4. Japan Has Canned Foods Restaurants
Japan is also a great destination for canned food fans, as numerous restaurants and bars specializing in this food culture. Mr. Kanso is the most popular chain of such restaurants. The shelves of these restaurants have a diverse array of canned foods from around the world. The variety on the shelves ensures that even the most discerning guest will find something new to try. And speaking of canned food, Japan is filled with vending machines. You’ll find them everywhere on the streets selling everything from sake and beer to tea and food.

5. Japan Has a High Life Expectancy
Japan is virtually tied with Hong Kong in terms of average life expectancy, at 83.6 years and 84 years. Numerous people attribute Japan’s long life expectancy to the country’s historically healthier diet than Western countries. Their diet includes a greater amount of fish, less red meat and more vegetables, and smaller portions. The Japanese hot springs probably have a lot to do with the long lives in Japan. These hot springs, known as Onsens are frequented by the Japanese for their healing properties.

6. Japan Has Many Active Volcanoes
There is a total sum of 110 active volcanoes in Japan! Scientists track 47 of these active volcanoes due to recent eruptions or an eruption possibility.

7. Each Year There Are Over 1,500 Earthquakes
That is correct! Japan is located on top of or adjacent to four distinct tectonic plates. The Pacific, Eurasian, North American, and Filipino plates are the tectonic plates. (Side note, I’ve actually been in an earthquake in Japan while working years ago in Yokohama. It was scary). Japan is one of the world’s most earthquake-prone countries. Most of these earthquakes are minor and unnoticeable, but large and destructive earthquakes do occur from time to time.

8. Forests Cover 67 % of Japan
When you think of Japan, you’re probably thinking of the country’s numerous cities. Surprisingly, 67 percent of Japan is covered in forest. It is not uncommon to see signs on forest trails warning to look out for black bears. Really? Black bears in Japan?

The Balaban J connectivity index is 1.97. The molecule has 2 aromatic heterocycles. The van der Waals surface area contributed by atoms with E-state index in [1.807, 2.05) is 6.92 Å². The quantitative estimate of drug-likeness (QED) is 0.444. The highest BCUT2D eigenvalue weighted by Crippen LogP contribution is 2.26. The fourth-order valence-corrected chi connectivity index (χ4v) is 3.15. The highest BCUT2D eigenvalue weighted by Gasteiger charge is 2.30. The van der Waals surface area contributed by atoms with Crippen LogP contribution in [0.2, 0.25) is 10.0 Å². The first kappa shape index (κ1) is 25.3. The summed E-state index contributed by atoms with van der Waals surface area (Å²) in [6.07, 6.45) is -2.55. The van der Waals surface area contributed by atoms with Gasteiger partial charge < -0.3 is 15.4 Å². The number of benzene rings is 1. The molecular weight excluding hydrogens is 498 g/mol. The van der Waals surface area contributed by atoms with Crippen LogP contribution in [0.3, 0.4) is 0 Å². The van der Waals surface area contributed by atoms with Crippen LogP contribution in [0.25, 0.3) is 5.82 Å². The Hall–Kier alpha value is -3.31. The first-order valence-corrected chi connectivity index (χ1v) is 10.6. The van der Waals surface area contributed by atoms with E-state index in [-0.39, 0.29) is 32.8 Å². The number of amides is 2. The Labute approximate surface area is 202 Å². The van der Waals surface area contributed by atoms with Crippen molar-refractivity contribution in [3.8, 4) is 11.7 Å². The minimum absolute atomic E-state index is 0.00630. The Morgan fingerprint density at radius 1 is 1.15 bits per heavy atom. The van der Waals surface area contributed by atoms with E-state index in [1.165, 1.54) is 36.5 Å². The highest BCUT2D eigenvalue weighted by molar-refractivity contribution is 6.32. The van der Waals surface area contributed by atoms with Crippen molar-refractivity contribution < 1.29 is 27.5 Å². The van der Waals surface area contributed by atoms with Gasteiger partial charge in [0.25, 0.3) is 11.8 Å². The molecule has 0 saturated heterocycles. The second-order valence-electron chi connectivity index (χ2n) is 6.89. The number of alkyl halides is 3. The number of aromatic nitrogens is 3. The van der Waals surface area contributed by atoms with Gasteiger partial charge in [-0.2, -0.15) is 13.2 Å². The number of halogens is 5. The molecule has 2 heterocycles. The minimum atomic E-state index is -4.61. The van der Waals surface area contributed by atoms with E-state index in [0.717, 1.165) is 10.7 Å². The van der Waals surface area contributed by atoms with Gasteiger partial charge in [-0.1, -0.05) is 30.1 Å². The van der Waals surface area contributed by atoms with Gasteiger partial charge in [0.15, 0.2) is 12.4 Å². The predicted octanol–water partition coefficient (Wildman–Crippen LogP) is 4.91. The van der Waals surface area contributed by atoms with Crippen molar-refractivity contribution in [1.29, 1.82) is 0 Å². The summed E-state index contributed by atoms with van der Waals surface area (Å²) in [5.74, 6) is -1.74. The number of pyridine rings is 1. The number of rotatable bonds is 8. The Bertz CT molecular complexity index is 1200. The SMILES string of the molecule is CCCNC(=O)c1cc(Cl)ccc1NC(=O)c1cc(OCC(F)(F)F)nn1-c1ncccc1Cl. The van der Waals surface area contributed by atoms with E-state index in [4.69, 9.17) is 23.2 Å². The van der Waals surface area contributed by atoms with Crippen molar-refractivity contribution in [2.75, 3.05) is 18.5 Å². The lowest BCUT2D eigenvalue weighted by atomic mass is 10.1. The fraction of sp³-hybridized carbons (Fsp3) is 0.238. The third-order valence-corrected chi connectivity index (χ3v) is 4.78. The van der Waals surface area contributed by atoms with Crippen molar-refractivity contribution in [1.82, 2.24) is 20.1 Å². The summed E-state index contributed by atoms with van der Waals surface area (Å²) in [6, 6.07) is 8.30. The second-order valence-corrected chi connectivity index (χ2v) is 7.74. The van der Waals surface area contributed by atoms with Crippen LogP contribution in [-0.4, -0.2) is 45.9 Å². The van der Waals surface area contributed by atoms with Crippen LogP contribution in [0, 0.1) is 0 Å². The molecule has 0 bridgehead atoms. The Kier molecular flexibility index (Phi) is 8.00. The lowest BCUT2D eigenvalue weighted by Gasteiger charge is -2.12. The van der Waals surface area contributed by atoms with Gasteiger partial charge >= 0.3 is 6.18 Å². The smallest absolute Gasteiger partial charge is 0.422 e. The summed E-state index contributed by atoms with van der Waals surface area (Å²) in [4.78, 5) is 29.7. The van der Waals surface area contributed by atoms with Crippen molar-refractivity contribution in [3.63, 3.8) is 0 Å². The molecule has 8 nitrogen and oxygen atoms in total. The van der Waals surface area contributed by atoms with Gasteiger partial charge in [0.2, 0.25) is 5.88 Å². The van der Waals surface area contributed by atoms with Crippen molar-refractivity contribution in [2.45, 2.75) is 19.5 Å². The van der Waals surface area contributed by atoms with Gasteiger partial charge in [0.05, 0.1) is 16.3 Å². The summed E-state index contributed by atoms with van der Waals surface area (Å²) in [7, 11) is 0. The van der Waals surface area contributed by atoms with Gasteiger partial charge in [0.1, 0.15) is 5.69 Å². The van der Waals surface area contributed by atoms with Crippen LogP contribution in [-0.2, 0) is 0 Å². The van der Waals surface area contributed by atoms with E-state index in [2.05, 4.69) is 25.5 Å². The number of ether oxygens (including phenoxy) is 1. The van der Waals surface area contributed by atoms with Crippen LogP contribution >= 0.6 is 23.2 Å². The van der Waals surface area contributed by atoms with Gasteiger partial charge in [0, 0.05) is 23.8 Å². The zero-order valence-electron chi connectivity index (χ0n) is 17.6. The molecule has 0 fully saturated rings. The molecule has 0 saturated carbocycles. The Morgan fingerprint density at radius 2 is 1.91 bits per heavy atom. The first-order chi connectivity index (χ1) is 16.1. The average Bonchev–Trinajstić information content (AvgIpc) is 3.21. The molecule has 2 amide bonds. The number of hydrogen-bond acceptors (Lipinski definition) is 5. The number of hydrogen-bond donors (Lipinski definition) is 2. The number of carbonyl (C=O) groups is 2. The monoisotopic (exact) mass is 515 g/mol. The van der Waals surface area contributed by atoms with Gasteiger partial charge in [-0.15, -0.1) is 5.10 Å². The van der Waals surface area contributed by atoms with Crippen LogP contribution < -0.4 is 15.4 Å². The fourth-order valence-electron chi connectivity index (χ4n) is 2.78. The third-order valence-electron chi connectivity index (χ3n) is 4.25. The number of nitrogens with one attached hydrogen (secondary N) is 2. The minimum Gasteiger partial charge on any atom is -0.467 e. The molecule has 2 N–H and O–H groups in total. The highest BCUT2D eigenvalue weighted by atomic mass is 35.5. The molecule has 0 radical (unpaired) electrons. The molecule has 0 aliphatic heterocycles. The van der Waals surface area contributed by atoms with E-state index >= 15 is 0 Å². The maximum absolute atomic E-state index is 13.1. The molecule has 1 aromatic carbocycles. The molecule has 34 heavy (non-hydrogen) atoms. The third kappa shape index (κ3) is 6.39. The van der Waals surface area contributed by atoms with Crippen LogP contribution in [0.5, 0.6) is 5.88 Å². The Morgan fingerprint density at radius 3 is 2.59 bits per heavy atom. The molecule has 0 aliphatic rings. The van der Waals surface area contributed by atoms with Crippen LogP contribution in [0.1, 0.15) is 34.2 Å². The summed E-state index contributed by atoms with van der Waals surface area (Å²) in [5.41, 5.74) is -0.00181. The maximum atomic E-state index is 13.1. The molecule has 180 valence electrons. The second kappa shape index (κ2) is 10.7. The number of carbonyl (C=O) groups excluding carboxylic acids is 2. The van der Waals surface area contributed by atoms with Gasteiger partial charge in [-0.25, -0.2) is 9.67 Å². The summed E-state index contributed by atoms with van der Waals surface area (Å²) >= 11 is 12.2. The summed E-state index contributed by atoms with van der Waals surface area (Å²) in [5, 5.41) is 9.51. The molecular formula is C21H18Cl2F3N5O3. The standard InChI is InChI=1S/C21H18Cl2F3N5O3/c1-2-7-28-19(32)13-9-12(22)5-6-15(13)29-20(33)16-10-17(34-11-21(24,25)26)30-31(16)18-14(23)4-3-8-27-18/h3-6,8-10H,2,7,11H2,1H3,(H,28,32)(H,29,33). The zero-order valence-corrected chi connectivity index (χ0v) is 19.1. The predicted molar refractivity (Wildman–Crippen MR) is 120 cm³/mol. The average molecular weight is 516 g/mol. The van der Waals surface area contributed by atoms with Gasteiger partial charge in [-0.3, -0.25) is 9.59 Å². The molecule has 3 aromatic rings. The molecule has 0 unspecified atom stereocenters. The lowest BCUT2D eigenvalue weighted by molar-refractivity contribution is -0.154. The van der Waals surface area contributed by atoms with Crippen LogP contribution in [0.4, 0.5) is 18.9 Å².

9. The Japanese are Extremely Attached to Nature

You will find that most Japanese have a profound appreciation and love of nature. That is due to the ingrained spirituality of the Shinto religion. That is one of many Japan facts. The reason is that Shinto followers believe that all of nature, from rivers and mountains to rocks, are possessed by spirits.

10. Japan Is Home to the Deepest Underwater Postbox
A cool Japan fact is that Susami is home to the world’s deepest underwater postbox. Susami is a well-known fishing town in Wakayama Province. The Guinness World Records recognized the town’s deepest underwater postbox in 2002. The postbox is 30 feet underwater and has collected over 32,000 pieces of mail since 1999.

11. Mount Fuji is a Holy Site
Mount Fuji is not only Japan’s highest mountain; it is a sacred site for the Shinto religion since the seventh century. The cool thing is that Princess Konohanasakuya is the Kami (divine person) of Mount Fuji in the Shinto religion. The cherry blossom is her symbol. Even if you are not a follower of the Shinto religion, it is said that you can sense the area’s tranquillity and eerie atmosphere.

Bud & Prairie helps your business navigate Japan’s laws and regulations. Our solutions manage and process your issues, as well as enhance your potentialities. Partnering with Bud & Prairie means a quick, cost-effective, and compliant way to grow at the Japanese market.

Japanese employment and human resources